Solidly grounded Wye system
the solidly grounded system is the most common and one of the most versatile. The most commonly used configuration is the solidly grounded wye, as it supports single phase to neutral loads.
The solidly grounded star system layout can be illustrated by considering the neutral terminal of the star system layout to be grounded.
First, the system voltage relative to earth is set by the phase-to-neutral winding voltage . Because some parts of the power system, such as equipment chassis, are earthed and the rest of the environment is essentially at earth potential as well, this has big implications for the system.
This means that the line-to-earth insulation level of the equipment must be as great as the phase-to-phase voltage, 57.7% of the phase-to-phase voltage . It also means that the system is less sensitive to phase-to-ground voltage transients. Second, the system is suitable for supplying line to neutral loads.
The operation of a single phase load connected between one phase and neutral will be the same on all phases because the phase voltage amplitudes are equal.
This system layout is very common, both in use as 480 Y / 277 V and 208 Y / 120 V , as well as on most utility distribution systems.
While the solidly grounded wiring system is by far the most common system typically grounded, star connection is not the only arrangement that can be configured as a solid ground system.
Solidly grounded Delta system
The delta system can also be grounded. Compared to the solidly grounded star system of Figure 1, this system grounding arrangement has a number of drawbacks. The phase-to-earth voltages are not equal and therefore the system is not suitable for single-phase loads. And, without correct identification of the phases, there is a risk of shock, as one conductor, phase B, is earthed and could be misidentified.
This arrangement is no longer in common use , although there are still a few installations where this arrangement is used.
The triangle arrangement can be configured in another way but has the advantages of a solidly founded system. Although the arrangement it appears that this system is suitable for three-phase and single-phase loads, provided that the single-phase and three-phase load cables are separated.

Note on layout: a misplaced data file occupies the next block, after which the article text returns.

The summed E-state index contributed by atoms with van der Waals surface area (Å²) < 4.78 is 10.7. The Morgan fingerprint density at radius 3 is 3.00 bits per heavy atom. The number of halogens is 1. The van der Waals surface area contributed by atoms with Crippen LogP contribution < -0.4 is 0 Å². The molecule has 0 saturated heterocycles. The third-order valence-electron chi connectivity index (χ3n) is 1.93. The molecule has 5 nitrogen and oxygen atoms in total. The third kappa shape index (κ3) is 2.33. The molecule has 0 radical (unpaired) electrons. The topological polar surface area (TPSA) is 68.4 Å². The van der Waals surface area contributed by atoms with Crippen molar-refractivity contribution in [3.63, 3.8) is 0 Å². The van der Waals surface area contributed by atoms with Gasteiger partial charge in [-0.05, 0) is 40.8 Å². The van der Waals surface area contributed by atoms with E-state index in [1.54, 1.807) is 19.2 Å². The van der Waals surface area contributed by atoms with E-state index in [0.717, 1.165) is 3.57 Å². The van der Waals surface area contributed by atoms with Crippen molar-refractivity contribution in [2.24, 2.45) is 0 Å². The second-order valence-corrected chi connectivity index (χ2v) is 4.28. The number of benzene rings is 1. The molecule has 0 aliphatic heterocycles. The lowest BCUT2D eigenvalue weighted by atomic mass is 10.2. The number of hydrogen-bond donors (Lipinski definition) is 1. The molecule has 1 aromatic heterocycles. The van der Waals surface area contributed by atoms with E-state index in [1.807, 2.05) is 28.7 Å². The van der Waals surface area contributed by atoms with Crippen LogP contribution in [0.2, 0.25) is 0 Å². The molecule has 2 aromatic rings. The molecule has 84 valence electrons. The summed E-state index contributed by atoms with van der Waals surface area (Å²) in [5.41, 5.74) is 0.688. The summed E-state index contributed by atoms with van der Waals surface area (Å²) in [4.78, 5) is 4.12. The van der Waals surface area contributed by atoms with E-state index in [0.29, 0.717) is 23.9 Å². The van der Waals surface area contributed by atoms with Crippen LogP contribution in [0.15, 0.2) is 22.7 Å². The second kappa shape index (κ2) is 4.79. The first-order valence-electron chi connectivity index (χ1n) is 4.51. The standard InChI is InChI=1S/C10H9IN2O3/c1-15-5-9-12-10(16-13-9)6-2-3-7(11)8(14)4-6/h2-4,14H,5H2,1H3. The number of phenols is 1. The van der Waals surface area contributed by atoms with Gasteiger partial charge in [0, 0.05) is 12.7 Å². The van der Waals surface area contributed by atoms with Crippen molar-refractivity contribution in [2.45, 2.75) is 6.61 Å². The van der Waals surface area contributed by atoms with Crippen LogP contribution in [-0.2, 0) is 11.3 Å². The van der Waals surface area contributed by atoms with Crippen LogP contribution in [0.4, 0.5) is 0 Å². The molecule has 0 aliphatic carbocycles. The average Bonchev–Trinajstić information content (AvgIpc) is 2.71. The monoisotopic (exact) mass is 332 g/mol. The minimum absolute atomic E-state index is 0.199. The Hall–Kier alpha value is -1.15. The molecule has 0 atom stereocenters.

This is commonly used for small services that require both 240 VAC three phase and 1 20/240 VAC single phase .
Note that the phase A voltage to earth is equal to 173% of the phase B and C voltages to earth. This arrangement requires the coiled BC to have a thread in the center.
A common feature of all three grounded system shown below, and grounded systems in general, indicates that a short to ground will result in a large amount of short circuit current.
This condition is known as a ground fault. The voltage on the faulty phase is lowered and a large current flows in the faulty phase because the fault phase and impedance are low.
The voltage and current on the other two phases are not affected. The fact that a solidly grounded system withstand a large earth fault current is an important characteristic of this type of system grounding and affects the design of the system. Statistically, 90-95% of all shorts in the system are ground faults, so this is an important topic.
The occurrence of an earth fault on a solidly earthed system requires the fault to be remedied as quickly as possible . This is the major drawback of the solidly grounded system compared to other types of system grounding.
A solidly grounded system is very effective in reducing the possibility of transient voltages between line and ground .
However, to do this, the system must be effectively grounded. A measure of system grounding efficiency is the ratio of the available earth fault current to the available three phase fault current. For efficiently grounded systems, this ratio is typically at least 60%.
Most utility systems providing services for commercial and industrial systems are solidly grounded. Typical utility practice is to ground the neutral in many places, usually at each line pole, creating a multi-conductor neutral system. Since a separate earth conductor is not connected to the utility line, the earth resistance limits the circulating ground currents that can be caused by this type of earthing.
Because Separate Ground Conductors Are Used In a commercial or industrial installation, multi-conductor neutrals are not preferred for the power systems of such facilities due to the possibility of circulating ground currents.
Neutral, multi-base entities in NEC jurisdictions, such as commercial or industrial facilities, are in fact prohibited in most cases by the NEC. Instead, a single grounding point is preferable for this type of system , creating a uni-grounded or one-point system.
In general, the solidly grounded system is the most common. It is required when single phase phase-to-neutral loads are to be supplied and has the most stable phase-to-earth voltage characteristics.
However, the large earth fault currents that this type of system can withstand, and the necessary equipment, are a disadvantage and can affect the reliability of the system.